https://www.plagiarism.org/article/what-is-plagiarism states that the Merriam-Webster dictionary defines “plagiarize” as:
Quotation Marks by Kendarius from CleanPNG.
Because sourcing your image is such an important part of blogging here in the Steemiverse, we want to make sure you understand how easy the sourcing is. Look at the image below. You will see there is blue typing immediately under it. This is a link and it will take you directly to where the image was obtained. If you want to do this, you can use the code below the picture.
2. Use images to tell your story you are writing. Often people will not read everything you have to say unless you have something to draw their attention further down the post.
3. Do not just post your image/images. People are attracted to stories and if you are wanting to make an impact with your photos, you should explain what they are, where they are from, and tell your story.
When you are looking for photos to use for your posts, there are many sites that have images you can use for free (you will need to source them!) You can go to sites like Pixabay. They, not only provide free photos for you to use, they provide a link you can use to source in your post!
Screenshot of the Pixabay page showing the credit information and License.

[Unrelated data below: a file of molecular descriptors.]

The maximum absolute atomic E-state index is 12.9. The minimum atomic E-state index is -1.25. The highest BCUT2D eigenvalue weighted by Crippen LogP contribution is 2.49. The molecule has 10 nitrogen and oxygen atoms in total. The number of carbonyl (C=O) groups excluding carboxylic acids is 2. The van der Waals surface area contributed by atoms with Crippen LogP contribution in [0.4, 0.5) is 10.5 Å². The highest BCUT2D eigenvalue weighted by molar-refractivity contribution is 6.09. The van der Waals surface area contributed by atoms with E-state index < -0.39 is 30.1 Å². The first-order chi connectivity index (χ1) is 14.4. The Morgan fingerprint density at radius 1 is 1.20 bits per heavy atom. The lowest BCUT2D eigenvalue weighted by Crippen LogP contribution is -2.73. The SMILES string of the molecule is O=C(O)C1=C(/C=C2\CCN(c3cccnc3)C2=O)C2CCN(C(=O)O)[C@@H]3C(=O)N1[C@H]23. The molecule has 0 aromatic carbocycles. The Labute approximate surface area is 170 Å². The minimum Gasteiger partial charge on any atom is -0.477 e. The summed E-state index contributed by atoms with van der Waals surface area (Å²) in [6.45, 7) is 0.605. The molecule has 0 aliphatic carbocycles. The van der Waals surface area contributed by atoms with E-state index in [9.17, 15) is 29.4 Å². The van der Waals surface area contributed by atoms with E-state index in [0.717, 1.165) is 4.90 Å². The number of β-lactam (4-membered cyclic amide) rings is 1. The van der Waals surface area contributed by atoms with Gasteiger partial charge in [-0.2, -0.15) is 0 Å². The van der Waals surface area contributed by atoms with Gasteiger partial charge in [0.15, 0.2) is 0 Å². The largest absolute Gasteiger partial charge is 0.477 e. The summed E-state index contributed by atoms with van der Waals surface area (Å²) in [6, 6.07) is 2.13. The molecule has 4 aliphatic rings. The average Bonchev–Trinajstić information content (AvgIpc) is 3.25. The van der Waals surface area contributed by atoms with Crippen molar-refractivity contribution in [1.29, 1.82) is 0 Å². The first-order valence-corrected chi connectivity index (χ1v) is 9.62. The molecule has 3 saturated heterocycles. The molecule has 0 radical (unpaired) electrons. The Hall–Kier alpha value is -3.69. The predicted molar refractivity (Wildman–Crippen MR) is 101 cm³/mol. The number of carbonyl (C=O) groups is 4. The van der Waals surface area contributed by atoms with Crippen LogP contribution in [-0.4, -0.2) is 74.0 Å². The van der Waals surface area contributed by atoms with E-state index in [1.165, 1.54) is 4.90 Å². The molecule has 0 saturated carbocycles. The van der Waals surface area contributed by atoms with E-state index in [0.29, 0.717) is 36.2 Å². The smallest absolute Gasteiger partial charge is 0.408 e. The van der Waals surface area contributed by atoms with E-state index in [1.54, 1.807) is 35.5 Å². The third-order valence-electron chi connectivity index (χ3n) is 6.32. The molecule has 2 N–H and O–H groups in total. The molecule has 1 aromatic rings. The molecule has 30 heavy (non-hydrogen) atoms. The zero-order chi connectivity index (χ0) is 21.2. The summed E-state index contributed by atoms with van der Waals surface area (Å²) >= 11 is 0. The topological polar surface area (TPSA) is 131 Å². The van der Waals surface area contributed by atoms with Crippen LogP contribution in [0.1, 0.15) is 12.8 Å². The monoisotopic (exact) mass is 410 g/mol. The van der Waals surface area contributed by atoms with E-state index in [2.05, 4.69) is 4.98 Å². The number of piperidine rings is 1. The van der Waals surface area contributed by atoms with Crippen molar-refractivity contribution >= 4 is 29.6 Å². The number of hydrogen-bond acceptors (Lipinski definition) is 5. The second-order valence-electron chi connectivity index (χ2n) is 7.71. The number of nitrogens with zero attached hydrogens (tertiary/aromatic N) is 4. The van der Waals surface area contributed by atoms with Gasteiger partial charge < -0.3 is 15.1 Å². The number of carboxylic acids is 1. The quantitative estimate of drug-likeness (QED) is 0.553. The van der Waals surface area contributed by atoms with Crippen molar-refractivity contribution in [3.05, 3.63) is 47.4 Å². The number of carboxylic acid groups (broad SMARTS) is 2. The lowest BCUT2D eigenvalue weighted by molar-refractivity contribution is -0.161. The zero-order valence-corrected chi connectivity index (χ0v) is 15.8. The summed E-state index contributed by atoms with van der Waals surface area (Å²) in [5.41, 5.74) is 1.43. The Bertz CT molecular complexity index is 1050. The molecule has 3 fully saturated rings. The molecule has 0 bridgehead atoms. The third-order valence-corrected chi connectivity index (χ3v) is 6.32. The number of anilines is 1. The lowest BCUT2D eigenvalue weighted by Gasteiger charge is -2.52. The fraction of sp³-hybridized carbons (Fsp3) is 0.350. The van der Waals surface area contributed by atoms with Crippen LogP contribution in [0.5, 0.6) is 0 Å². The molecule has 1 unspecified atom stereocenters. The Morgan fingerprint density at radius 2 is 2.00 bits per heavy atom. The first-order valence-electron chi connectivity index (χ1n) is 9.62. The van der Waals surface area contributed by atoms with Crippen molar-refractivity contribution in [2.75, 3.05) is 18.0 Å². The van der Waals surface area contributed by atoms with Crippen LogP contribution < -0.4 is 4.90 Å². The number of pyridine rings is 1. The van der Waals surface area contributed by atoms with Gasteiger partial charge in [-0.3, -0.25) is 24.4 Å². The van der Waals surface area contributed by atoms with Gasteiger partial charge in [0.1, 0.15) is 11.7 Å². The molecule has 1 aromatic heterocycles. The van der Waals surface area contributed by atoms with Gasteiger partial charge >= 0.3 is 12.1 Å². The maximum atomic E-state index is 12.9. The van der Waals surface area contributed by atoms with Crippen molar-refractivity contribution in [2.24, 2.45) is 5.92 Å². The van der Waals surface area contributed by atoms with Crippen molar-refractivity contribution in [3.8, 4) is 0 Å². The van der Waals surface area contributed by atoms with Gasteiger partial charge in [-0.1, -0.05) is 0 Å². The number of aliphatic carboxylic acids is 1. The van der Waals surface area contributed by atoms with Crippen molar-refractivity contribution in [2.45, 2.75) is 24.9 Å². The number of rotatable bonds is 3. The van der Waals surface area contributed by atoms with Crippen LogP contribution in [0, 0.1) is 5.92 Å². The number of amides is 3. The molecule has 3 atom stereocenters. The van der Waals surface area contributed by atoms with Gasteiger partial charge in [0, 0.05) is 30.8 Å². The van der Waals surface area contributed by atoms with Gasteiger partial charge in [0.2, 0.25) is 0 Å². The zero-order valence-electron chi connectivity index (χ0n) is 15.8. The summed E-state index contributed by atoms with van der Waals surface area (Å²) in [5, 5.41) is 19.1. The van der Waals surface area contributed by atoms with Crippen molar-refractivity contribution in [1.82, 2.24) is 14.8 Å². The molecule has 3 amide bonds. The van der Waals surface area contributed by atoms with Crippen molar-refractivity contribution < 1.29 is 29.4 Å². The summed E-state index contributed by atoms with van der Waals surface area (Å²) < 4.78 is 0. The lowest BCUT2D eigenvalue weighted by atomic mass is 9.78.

It's So Pretty!
When you are trying to get people's attention a great title and images will get them to open your post, however, when they are there, it is what the post looks like that will cause them to stay long enough to read to the end. There are many things that go into making your post presentable. There are three I would like to discuss with you today: formatting, grammar/spelling, and style.
Image by PDPics from Pixabay
1. Formatting is often overlooked because it is something that is done in the background. This is done to help center your images, enlarge your font, and cleans up your margins. This formatting is done by way of coding in the frontend you decide to use to access your Steem account (Steempeak, Steemit, Busy, and eSteem, to name a few). I will not go into the coding here, but you can read about some formatting in @andiekins article What I learned: Formatting
2. Another issue that will send people running from your post is continuous bad grammar and/or spelling. The occasional misuse of dangling participles or misspelled words is understandable; however, if you always have the same errors over and over, people's eyes get tired of seeing them. Plus it shows a lack of respect for your readers and yourself. The goal is to continually learn and better yourself with each post. If you do not have respect for your writing, your readers will not have respect for you either. On the flip side, keep in mind those who speak English as their second language, they may not have the same grasp of the grammar rules or spelling.